Port Arthur Massacre: The Shooting Spree That Changed Australia's Gun Laws

Martin Bryant, now 48 and imprisoned for life, was later assessed to have the IQ of an 11-year-old

Thursday marks 20 years since a 28-year-old man went on a shooting spree in Tasmania, killing 35 people and wounding 28. It was the worst massacre Australia had ever seen.

The gunman, Martin Bryant, now 48 and imprisoned for life, was later assessed to have the IQ of an 11-year-old. He told investigators that he'd paid cash for firearms at a local gun dealer.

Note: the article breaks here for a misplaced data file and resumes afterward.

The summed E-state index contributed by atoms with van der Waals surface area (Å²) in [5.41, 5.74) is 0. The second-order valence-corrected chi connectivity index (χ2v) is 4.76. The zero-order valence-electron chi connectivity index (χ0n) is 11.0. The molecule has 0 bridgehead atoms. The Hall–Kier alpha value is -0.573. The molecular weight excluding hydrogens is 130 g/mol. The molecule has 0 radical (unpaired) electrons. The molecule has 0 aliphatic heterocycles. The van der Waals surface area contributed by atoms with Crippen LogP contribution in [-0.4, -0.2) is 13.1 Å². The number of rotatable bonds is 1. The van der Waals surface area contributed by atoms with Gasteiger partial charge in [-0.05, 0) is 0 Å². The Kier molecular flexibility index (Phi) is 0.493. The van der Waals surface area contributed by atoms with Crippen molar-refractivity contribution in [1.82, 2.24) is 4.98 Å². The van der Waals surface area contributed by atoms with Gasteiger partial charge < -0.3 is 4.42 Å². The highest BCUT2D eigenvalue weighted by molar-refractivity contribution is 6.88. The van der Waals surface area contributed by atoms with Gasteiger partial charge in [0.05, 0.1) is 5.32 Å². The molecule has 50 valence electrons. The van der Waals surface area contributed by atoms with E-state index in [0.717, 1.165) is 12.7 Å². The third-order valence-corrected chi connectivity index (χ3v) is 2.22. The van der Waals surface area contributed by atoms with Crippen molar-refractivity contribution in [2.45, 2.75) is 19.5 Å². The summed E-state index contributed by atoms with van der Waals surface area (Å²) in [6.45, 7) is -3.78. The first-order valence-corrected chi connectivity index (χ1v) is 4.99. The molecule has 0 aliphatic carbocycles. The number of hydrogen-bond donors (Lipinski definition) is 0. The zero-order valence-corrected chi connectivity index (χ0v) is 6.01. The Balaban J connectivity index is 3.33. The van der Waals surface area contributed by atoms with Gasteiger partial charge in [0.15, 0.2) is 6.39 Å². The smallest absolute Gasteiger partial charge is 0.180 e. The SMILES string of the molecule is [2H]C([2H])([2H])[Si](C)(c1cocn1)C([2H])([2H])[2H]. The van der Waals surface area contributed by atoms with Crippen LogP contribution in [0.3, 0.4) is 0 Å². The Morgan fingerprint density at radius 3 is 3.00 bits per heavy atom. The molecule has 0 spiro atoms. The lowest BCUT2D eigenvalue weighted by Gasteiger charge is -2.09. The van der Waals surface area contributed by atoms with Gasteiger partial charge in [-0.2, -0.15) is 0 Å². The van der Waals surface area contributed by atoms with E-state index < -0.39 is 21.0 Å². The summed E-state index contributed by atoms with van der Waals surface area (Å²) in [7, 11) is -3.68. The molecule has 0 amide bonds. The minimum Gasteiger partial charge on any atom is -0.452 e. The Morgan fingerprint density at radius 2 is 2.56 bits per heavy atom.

Australia had experienced mass shootings before, but the Port Arthur massacre prompted the government to introduce legislation that outlawed automatic and semi-automatic rifles, as well as pump-action shotguns. A nationwide gun buyback program saw more than 640,000 weapons turned in to authorities.

In Australia, a single massacre changed everything. But in the United States, the question is often asked in the somber aftermath of a shooting massacre: how many deaths will it take before America changes its gun laws?

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